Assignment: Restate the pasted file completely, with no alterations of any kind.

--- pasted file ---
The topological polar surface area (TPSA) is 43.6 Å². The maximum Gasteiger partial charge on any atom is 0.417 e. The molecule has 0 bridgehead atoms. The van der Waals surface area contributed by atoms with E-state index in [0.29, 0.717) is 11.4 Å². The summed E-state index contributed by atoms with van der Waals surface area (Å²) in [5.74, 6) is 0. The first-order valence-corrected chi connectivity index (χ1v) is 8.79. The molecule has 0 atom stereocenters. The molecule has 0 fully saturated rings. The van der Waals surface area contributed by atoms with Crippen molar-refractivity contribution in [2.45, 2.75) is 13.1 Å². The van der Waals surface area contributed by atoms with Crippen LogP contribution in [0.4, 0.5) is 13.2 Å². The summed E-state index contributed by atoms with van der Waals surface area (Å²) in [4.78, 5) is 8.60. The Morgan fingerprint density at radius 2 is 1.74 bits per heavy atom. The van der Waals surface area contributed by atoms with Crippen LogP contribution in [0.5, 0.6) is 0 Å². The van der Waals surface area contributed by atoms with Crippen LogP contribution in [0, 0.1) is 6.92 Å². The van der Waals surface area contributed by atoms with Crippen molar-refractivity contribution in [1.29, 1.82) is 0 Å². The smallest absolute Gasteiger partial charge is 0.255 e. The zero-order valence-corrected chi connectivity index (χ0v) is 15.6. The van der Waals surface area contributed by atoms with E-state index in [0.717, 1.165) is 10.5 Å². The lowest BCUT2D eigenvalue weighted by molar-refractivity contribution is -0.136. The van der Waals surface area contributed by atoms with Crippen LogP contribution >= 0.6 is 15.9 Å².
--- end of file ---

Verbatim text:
The topological polar surface area (TPSA) is 43.6 Å². The maximum Gasteiger partial charge on any atom is 0.417 e. The molecule has 0 bridgehead atoms. The van der Waals surface area contributed by atoms with E-state index in [0.29, 0.717) is 11.4 Å². The summed E-state index contributed by atoms with van der Waals surface area (Å²) in [5.74, 6) is 0. The first-order valence-corrected chi connectivity index (χ1v) is 8.79. The molecule has 0 atom stereocenters. The molecule has 0 fully saturated rings. The van der Waals surface area contributed by atoms with Crippen molar-refractivity contribution in [2.45, 2.75) is 13.1 Å². The van der Waals surface area contributed by atoms with Crippen LogP contribution in [0.4, 0.5) is 13.2 Å². The summed E-state index contributed by atoms with van der Waals surface area (Å²) in [4.78, 5) is 8.60. The Morgan fingerprint density at radius 2 is 1.74 bits per heavy atom. The van der Waals surface area contributed by atoms with Crippen LogP contribution in [0.5, 0.6) is 0 Å². The van der Waals surface area contributed by atoms with Crippen LogP contribution in [0, 0.1) is 6.92 Å². The van der Waals surface area contributed by atoms with Crippen molar-refractivity contribution in [1.29, 1.82) is 0 Å². The smallest absolute Gasteiger partial charge is 0.255 e. The zero-order valence-corrected chi connectivity index (χ0v) is 15.6. The van der Waals surface area contributed by atoms with E-state index in [0.717, 1.165) is 10.5 Å². The lowest BCUT2D eigenvalue weighted by molar-refractivity contribution is -0.136. The van der Waals surface area contributed by atoms with Crippen LogP contribution >= 0.6 is 15.9 Å².